Far-right Austrian presidential candidate Norbert Hofer's campaign manager conceded defeat on Sunday to former Greens leader Alexander Van der Bellen.
"The bottom line is it didn't quite work out," Herbert Kickl told broadcaster ORF as initial projections showed Van der Bellen leading with a score of around 54 percent to Hofer's 46 percent.
"In this case the establishment - which pitched in once again to block, to stonewall and to prevent renewal - has won," he said.
While the final result will not be official until absentee votes are counted on Monday, officials said the outstanding ballots will not change the outcome, even if the percentages of what the candidates won may vary.
The knife-edge presidential run-off was all the more dramatic for being a re-run of an election held six months ago - before Britain chose to leave the European Union and Americans elected Donald Trump as president - offering an indication of whether popular anger at the political establishment has grown.
When Norbert Hofer of the anti-immigration and anti-Islam Freedom Party (FPO) narrowly lost the original run-off in May with 49.65 percent of the vote, European governments breathed a sigh of relief.
That result, however, was overturned due to irregularities in the counting of postal ballots.
FPO's critics have accused the party of fascism since its establishment in 1956 by Anton Reinthaller, a former Nazi functionary and SS officer, with the party recently making headlines over the anti-Semitic rhetoric of some of its leaders.
Last year, the Freedom Party kicked out former lawmaker Susanne Winter for complimenting on Facebook a user who wrote: “The Zionist money-Jews worldwide are the problem.” In 2012, party chairman Heinz-Christian Strache apologized for posting on Facebook a caricature depicting an obese, hook-nosed banker wearing Star of David-shaped cuff links.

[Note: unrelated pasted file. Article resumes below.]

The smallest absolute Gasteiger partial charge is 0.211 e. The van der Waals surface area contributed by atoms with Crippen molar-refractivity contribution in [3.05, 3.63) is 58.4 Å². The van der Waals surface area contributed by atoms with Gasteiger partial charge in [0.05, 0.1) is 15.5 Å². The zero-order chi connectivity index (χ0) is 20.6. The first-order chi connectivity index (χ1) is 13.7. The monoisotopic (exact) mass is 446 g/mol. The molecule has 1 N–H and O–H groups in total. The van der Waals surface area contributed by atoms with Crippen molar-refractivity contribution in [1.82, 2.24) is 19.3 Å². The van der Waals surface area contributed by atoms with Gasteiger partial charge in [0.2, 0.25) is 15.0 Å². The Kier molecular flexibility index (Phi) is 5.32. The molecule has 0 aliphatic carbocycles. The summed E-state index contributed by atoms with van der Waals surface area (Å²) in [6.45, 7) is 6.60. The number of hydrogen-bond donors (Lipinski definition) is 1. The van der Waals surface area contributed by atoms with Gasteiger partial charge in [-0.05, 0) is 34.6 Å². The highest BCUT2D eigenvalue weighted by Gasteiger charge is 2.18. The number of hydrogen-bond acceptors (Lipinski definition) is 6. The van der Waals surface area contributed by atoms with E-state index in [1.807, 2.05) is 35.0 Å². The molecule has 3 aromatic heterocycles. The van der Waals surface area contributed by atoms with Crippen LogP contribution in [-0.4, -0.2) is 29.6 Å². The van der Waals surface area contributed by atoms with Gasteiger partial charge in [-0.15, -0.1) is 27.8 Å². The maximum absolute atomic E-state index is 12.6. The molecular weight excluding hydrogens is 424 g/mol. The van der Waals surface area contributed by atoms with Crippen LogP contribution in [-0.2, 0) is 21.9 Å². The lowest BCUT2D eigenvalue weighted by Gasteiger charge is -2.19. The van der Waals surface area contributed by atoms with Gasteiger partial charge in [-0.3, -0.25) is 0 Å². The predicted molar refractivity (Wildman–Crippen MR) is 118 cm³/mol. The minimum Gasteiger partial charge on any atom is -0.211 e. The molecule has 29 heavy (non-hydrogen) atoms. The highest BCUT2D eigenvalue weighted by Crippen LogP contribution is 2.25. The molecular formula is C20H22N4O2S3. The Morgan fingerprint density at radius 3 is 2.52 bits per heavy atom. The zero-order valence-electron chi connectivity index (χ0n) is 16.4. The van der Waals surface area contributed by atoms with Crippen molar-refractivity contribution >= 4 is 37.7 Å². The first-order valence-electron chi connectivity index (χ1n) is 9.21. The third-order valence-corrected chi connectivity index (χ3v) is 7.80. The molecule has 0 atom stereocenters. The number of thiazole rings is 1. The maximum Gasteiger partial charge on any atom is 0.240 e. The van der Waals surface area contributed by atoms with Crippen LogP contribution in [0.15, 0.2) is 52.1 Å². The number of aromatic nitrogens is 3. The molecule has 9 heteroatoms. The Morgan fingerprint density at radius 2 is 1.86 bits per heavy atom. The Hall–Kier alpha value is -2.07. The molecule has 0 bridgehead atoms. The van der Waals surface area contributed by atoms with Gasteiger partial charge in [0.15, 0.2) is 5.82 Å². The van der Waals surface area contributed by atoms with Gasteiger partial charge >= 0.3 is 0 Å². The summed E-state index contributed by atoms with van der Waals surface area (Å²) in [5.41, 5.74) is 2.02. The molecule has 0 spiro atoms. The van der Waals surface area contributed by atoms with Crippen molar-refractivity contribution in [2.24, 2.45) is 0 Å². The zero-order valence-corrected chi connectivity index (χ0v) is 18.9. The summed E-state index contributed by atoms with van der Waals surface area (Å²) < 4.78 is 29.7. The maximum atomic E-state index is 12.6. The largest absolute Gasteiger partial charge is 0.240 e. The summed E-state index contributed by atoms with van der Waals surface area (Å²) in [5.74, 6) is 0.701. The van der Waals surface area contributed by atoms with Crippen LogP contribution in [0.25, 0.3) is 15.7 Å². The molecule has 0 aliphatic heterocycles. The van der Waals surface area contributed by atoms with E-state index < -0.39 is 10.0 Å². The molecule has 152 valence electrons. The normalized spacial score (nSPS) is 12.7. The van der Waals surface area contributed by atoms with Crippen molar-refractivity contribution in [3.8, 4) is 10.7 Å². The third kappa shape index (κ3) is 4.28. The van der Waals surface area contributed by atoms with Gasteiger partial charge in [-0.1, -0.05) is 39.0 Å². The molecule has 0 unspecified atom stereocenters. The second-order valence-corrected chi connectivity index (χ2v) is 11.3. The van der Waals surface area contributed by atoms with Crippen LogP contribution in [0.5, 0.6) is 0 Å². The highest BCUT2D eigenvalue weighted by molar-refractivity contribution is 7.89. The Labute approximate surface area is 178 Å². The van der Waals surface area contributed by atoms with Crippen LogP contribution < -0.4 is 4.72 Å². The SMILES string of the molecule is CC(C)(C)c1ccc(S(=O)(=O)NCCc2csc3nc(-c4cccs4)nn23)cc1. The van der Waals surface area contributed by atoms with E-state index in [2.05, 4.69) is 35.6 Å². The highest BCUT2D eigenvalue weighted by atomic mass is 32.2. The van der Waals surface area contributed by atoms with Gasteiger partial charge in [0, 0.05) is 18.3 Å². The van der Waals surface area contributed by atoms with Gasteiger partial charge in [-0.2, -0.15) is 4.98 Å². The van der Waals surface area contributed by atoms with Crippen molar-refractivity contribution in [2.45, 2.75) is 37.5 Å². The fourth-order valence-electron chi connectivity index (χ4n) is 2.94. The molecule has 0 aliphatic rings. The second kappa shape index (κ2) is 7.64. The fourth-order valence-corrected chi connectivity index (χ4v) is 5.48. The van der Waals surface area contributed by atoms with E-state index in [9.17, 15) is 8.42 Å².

What influence Trump and Brexit have had on Austria is unclear, but the fault lines are similar - blue-collar workers have largely backed Hofer, the highly educated favor Van der Bellen.
Van der Bellen, 72, put Brexit at the heart of his campaign, arguing that Hofer wants Austria to hold its own "Oexit" referendum, putting jobs at risk in the small, trade-dependent country.
"It's a question of Austria being a firm member of the European Union or not," he told reporters after voting in Vienna, referring to the fact Hofer initially said Austria could hold its own referendum within a year, before backing down.
After casting his ballot in his eastern hometown of Pinkafeld, Hofer, 45, denied wanting to secede from the EU but did not explicitly rule out a referendum.
"I want to commit myself to changing this Union in a positive way and I don't want Austria to leave the European Union, that I have to say very clearly," said Hofer, who says he wants the bloc to be an economic rather than political union.
JTA and AP contributed to this report.
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